Sampling was done using a mix of convenience sampling based on previous relationships and snowball sampling based on our extensive network of grassroots organizations. Snowball sampling was necessary for this study was used to find and recruit hard to locate participants. We used links to local women’s rights organizations, individual victims of forced land evictions, and activists to locate these participants. The researchers interviewed 10 women in each of the four locations achieving a total of 40 interviews. After conducting interviews in each commune, the researchers conducted a focus group. The focus groups were used to gain a consensus around potential solutions to land grabbing.

5.Results

Stages of land eviction were created by the researchers based on our extensive experience working with women who have experienced or who are experiencing economic land concessions. 30 of the women interviewed had lost farmland, 5 had lost residential land, and 5 were classified as vulnerable. Three of those vulnerable had a land certificate but feared their land or house would be seized, whereas two of the vulnerable had their valuables destroyed when workers flooded their houses with sand.

The most prevalent mental and emotional symptoms were sadness (n=40), worrying (n=40), difficulty sleeping (n=39), difficulty concentrating (n=38), lethargy (n=38), emotional outbursts (n=36), frequent negative thoughts and memories (n=34), and a preoccupation with the safety of the family (n=34).Other behaviors included the use of self-prescribed medication (n=13).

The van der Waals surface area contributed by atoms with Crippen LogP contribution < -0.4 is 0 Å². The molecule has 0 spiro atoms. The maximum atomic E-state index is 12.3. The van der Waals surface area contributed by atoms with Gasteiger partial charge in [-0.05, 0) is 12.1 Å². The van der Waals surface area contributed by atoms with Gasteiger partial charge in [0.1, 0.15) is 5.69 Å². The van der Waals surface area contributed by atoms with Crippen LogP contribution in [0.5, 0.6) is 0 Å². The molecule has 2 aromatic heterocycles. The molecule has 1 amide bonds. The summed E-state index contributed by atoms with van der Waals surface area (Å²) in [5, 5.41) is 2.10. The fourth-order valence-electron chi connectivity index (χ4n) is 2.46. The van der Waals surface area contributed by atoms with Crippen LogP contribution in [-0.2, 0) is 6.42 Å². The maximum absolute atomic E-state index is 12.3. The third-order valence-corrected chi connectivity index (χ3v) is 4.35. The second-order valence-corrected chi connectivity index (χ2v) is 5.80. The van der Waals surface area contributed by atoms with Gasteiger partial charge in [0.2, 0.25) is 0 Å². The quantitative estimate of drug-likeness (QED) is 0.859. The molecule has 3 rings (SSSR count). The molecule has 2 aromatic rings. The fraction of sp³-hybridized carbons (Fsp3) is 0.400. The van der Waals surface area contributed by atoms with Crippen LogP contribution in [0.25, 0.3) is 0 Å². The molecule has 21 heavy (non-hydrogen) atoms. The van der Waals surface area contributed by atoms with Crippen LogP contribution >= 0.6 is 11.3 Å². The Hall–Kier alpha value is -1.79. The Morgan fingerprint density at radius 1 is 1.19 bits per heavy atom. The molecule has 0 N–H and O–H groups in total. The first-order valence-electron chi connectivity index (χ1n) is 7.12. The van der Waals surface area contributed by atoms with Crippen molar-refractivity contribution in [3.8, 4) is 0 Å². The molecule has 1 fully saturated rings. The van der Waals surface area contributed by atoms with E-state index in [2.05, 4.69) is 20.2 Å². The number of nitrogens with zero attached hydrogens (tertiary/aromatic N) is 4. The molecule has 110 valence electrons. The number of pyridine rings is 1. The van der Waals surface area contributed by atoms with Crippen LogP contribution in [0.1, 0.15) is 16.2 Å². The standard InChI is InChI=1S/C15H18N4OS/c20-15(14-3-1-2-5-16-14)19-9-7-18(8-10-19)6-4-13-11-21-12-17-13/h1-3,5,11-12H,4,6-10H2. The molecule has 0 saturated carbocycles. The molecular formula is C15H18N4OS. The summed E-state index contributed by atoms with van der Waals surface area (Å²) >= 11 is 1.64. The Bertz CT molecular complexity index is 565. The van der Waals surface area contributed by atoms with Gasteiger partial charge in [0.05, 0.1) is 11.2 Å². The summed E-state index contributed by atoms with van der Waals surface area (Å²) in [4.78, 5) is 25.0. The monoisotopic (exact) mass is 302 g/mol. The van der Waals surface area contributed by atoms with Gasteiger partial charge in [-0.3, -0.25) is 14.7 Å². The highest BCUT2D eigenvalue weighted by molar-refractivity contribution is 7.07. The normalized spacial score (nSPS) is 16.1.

6.Significance

No women from our study received or sought counseling or therapy services. Ensuring that appropriate therapeutic support groups and mental health services are provided to women victims of land evictions can positively impact the way they treat their families and raise their children. The strong mental health of women facing land evictions will promote stability and hope for the future generations.
Convention
Need a solution for abstract management? All Academic can help! Contact us today to find out how our system can help your annual meeting.
Submission - Custom fields, multiple submission types, tracks, audio visual, multiple upload formats, automatic conversion to pdf.Review - Peer Review, Bulk reviewer assignment, bulk emails, ranking, z-score statistics, and multiple worksheets!
Reports - Many standard and custom reports generated while you wait. Print programs with participant indexes, event grids, and more!Scheduling - Flexible and convenient grid scheduling within rooms and buildings. Conflict checking and advanced filtering.
Communication - Bulk email tools to help your administrators send reminders and responses. Use form letters, a message center, and much more!Management - Search tools, duplicate people management, editing tools, submission transfers, many tools to manage a variety of conference management headaches!
Click here for more information.

Association:
Name: Comparative and International Education Society Annual Conference